5 Uses for UV Disinfection
As a facility manager, any investment in equipment you make needs to have a very clear purpose. UV technology can be a sound investment for many different types of facilities because the fact is that UV disinfection is appropriate in many different scenarios.
Following are five ways that a spectrum of facilities can utilize UV disinfection effectively.
Any facility that needs to disinfect air spaces can use a UV light to do so, to some extent. There needs to be sufficient contact of the air with the UV light, making this type of disinfection more effective on still or stagnant air than on moving air. To improve the efficacy of air disinfection, many facilities choose to install UV disinfection lights at the upper level of the room, so as the air naturally circulates, it will be cleaner. Facilities can also choose to install UV lamps near coils and drain pans of cooling systems such as air conditioners and refrigeration devices, which can prevent bacteria from growing in those cool, damp conditions and eventually being released into the air.
Water Disinfection & Wastewater Treatment
Facilities can also use UV light to disinfect water and even for wastewater treatment. Because UV disinfection is a physical process and does not require adding any chemicals to the water to clean it, this can be a very safe and effective option. UV light can reduce the incidence of parasites such as cryptosporidia or giardia, which can be resistant even to chemical disinfection. One facility in New York uses UV light to treat more than 2 billion gallons of water a day for use in New York City.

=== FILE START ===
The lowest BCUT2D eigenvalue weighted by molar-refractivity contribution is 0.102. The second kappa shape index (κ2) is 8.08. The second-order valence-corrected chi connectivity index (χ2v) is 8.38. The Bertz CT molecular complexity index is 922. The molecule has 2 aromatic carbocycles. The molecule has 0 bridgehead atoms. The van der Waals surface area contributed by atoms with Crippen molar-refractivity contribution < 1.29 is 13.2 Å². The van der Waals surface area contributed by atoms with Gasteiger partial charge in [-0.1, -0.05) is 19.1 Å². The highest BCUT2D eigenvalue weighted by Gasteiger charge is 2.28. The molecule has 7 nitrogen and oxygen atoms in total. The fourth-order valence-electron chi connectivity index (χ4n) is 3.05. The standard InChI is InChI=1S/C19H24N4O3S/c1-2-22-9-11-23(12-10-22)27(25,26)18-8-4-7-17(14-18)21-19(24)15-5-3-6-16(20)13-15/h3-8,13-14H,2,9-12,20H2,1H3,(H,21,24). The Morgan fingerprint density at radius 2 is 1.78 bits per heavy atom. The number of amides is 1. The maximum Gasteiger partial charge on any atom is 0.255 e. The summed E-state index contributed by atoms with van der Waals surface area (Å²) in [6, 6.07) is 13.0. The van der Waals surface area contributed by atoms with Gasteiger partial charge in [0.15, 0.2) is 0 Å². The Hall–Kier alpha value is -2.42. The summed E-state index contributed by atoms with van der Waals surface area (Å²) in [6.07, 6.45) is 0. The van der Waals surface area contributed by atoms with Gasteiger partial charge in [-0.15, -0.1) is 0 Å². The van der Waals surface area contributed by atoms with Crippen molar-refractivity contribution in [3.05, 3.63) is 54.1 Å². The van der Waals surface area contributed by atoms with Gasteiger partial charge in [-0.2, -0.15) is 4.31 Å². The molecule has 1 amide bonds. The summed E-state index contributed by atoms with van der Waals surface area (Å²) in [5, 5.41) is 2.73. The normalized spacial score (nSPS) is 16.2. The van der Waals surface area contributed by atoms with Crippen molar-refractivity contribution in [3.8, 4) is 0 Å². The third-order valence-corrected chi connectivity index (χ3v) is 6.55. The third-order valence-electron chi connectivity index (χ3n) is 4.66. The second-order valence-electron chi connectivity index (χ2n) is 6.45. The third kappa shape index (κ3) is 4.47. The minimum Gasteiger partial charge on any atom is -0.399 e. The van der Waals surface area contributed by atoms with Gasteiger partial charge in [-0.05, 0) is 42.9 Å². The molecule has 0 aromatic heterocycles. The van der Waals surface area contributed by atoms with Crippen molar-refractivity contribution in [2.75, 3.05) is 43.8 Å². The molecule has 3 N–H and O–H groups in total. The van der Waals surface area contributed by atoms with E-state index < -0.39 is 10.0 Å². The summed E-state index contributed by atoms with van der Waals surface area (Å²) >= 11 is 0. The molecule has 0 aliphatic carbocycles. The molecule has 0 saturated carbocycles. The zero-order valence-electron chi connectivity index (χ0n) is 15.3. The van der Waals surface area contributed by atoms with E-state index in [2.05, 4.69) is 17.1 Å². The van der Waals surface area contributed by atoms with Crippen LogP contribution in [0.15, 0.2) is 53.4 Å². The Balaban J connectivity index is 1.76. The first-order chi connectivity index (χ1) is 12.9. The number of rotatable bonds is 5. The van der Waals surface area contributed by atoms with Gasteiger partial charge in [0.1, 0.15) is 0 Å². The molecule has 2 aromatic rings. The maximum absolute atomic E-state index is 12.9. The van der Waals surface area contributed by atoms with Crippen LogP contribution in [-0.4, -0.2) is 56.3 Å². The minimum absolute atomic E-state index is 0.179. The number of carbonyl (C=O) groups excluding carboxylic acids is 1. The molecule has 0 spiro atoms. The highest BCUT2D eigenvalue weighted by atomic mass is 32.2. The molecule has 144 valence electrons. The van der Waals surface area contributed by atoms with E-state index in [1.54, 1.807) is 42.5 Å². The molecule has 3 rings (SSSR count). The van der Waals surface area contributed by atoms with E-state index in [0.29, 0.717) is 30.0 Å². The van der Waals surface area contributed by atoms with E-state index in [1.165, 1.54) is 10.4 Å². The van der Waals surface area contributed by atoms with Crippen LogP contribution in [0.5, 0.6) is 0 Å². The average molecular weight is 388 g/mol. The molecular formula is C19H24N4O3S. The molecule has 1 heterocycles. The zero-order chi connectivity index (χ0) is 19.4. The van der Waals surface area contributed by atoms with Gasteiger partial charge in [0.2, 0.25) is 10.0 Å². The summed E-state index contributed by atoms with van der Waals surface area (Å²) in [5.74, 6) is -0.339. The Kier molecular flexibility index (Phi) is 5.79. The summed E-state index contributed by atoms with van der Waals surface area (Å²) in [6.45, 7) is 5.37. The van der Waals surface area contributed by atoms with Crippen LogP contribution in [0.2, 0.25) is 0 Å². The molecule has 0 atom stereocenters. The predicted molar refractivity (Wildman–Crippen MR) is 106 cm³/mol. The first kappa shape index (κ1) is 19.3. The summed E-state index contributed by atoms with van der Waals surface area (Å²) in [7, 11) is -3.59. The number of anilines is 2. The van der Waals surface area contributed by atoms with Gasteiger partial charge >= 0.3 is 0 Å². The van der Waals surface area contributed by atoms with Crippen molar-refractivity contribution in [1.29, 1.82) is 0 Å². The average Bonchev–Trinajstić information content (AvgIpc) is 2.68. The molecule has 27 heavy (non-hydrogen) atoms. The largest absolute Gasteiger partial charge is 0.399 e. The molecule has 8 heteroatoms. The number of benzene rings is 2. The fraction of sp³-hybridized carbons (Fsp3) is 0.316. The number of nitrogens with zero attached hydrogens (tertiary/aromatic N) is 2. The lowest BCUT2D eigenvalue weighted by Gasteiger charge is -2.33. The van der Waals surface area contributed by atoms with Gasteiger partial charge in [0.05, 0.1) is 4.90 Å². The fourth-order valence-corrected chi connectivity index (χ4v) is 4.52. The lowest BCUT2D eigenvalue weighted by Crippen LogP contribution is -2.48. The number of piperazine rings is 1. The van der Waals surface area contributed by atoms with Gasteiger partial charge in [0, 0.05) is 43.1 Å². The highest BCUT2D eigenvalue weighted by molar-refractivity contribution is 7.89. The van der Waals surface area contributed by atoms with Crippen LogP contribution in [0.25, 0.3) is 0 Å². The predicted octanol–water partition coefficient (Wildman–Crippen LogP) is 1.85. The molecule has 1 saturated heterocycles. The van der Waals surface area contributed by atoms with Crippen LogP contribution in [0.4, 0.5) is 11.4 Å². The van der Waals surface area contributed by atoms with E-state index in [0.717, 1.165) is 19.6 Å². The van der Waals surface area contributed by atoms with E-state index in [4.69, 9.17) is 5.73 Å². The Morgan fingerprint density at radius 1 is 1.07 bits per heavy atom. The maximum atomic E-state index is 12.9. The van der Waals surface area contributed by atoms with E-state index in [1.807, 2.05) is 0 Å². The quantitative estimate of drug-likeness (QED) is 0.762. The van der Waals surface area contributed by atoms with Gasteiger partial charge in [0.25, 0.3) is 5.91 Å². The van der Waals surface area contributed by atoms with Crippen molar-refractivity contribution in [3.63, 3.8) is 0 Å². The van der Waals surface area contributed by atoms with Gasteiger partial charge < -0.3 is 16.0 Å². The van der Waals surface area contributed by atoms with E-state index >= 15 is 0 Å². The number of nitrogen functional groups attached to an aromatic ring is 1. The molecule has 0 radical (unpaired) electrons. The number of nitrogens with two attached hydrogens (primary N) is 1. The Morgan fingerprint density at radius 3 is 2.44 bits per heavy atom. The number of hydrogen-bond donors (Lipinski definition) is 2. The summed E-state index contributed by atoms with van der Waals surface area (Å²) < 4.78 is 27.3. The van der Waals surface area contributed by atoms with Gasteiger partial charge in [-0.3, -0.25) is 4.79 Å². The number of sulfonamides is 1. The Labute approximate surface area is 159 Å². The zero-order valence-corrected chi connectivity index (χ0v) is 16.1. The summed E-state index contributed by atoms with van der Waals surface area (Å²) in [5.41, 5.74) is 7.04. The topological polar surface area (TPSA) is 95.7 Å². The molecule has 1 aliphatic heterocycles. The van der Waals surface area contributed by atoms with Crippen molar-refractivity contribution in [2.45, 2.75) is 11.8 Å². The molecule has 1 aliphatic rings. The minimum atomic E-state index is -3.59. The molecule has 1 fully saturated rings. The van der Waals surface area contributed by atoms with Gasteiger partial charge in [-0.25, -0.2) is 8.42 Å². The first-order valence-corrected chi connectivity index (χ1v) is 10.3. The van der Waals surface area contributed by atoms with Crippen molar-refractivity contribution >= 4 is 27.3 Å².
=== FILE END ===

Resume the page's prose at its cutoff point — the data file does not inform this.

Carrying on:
While wastewater treatment must take place on a much larger scale, UV light can play a major role in this process as well, even taking the place of chlorination. While UV light is not used as a sole disinfection protocol, it has become quite common in many metropolitan areas as part of the wastewater treatment process.
It should come as no surprise that UV light can be useful for disinfecting surfaces in healthcare facilities and other spaces. In fact, UV light can destroy active viruses and other pathogens on a surface in just a matter of seconds. In this case, UV in healthcare facilities, can be much more efficient and effective than other cleaning and disinfecting options.
In addition to stationary surfaces like countertops, tables, and floors, UV light is a popular disinfection solution for equipment. For example, laboratories that risk contamination may use UV to disinfect goggles, glassware, or other laboratory instruments. As with other applications, the UV light has the benefit of being effective but also dry and simple, unlike washing or bleaching, which can leave residue and moisture behind.
Food & Beverage Disinfection
The use of UV light in food and beverage disinfection combines the effectiveness of UV light on surfaces as well as liquids. UV disinfection has been shown to be effective in food manufacturing facilities when used to disinfect things like conveyor belts that are otherwise difficult to clean thoroughly. When the right products are used, these types of surfaces can be disinfected without shortening the life of the equipment.
When considering those applications for which UV light can be used as a disinfection method, it is also important to consider the type of UV light in use. Far-UV and near-UV can have different effects on bacteria and viruses. To learn more about the use of far-UVC in disinfection, be sure to download our guide below.
Our UV-FORCE® technology can destroy pathogens smaller than <.3 microns, which are more likely to penetrate a HEPA-filter, and it can clean the air up to 99.99% in less than a second.